Meanwhile, the Reverend Caleb Ephraim Dowdy is consecrating the ground for a new church when he and his followers see the distant flames of Thoreau's fire and believe that the light is a sign from God. Divine approval, however, is not what Caleb seeks. He cannot fathom how God can tolerate the world's blatant imperfections and blasphemies-especially the nature-worshipping practices of the so-called Transcendentalists-unless, as he surmises, God simply does not exist. This doubt torments Caleb until he decides to prove God's existence by seeking his own damnation. Caleb turns to opium to alleviate his nightmares and founds a new church intended to mislead his followers. Caleb is driven by his unanswered evangelical fervor, but his great disappointment stems from the impossible expectations of his religious zeal, a zeal which demonstrates how religion in America can all-too-often blind its followers to the beauty of creation.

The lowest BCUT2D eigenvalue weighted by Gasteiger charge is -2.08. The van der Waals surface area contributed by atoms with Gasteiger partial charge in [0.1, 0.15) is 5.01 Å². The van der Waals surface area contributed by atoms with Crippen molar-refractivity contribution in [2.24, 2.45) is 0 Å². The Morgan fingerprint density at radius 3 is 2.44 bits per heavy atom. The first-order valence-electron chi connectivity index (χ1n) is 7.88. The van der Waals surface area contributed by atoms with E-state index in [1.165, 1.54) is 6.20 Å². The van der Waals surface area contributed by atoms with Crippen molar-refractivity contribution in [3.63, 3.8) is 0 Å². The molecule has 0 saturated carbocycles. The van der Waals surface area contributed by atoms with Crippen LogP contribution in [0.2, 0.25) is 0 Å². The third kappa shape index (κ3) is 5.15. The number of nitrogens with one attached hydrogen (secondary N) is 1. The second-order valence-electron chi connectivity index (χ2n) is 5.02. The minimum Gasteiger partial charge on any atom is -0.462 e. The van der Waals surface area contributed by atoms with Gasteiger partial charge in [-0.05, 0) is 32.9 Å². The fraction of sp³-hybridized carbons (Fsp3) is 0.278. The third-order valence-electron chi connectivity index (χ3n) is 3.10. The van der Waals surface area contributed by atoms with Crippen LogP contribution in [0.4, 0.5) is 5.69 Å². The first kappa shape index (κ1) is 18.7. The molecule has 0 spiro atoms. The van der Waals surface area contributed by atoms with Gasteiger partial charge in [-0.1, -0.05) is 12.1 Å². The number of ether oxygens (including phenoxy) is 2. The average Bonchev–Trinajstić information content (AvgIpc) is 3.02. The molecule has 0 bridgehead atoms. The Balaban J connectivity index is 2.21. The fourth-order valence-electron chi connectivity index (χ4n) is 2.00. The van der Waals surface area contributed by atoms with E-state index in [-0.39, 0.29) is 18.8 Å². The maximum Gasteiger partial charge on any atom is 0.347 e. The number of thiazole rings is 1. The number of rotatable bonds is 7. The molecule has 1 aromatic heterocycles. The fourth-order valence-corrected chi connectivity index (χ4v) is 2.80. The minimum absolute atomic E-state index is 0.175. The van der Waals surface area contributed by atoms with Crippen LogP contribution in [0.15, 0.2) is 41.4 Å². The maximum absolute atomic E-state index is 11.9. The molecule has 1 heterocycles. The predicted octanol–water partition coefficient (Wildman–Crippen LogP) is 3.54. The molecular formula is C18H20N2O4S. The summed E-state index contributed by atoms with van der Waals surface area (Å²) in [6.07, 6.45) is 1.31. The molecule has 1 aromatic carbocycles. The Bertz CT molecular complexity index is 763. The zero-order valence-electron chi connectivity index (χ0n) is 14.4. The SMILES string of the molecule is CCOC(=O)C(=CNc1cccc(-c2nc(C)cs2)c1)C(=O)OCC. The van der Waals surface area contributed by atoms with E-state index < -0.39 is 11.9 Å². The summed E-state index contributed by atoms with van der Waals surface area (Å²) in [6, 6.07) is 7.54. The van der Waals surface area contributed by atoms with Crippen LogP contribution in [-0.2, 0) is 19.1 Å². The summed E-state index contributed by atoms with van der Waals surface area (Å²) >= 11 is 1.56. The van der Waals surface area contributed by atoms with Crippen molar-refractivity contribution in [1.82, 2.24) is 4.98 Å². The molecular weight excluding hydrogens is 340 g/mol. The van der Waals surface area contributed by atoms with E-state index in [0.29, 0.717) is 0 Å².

All of the characters in Woodsburner are leading lives of thwarted desires when their encounters with Thoreau's fire change them forever, but it is Thoreau himself whose change affects the greatest consequences. Though he finds a strange beauty in the conflagration, and for a moment even enjoys the spectacle, he is horrified by the destruction he has caused to his beloved surroundings. He desperately attempts to understand the causes and effects involved in the tragedy and looks for ways that he might atone for what he has done. The fire purges him of the indecisiveness that has kept him from pursuing his destiny as a writer and thinker, and by the end of the novel he is already on the path to becoming the philosopher that he is known as today. Perhaps it is his guilt or his need for atonement that compels him to live alone at Walden Pond the following year. Perhaps he recognizes nature's vulnerability and comes to see himself as a steward of the woods. Or perhaps he simply realizes that he must flee the angry residents of Concord, who follow him about for months after the fire, whispering the accusation: "Woodsburner, Woodsburner."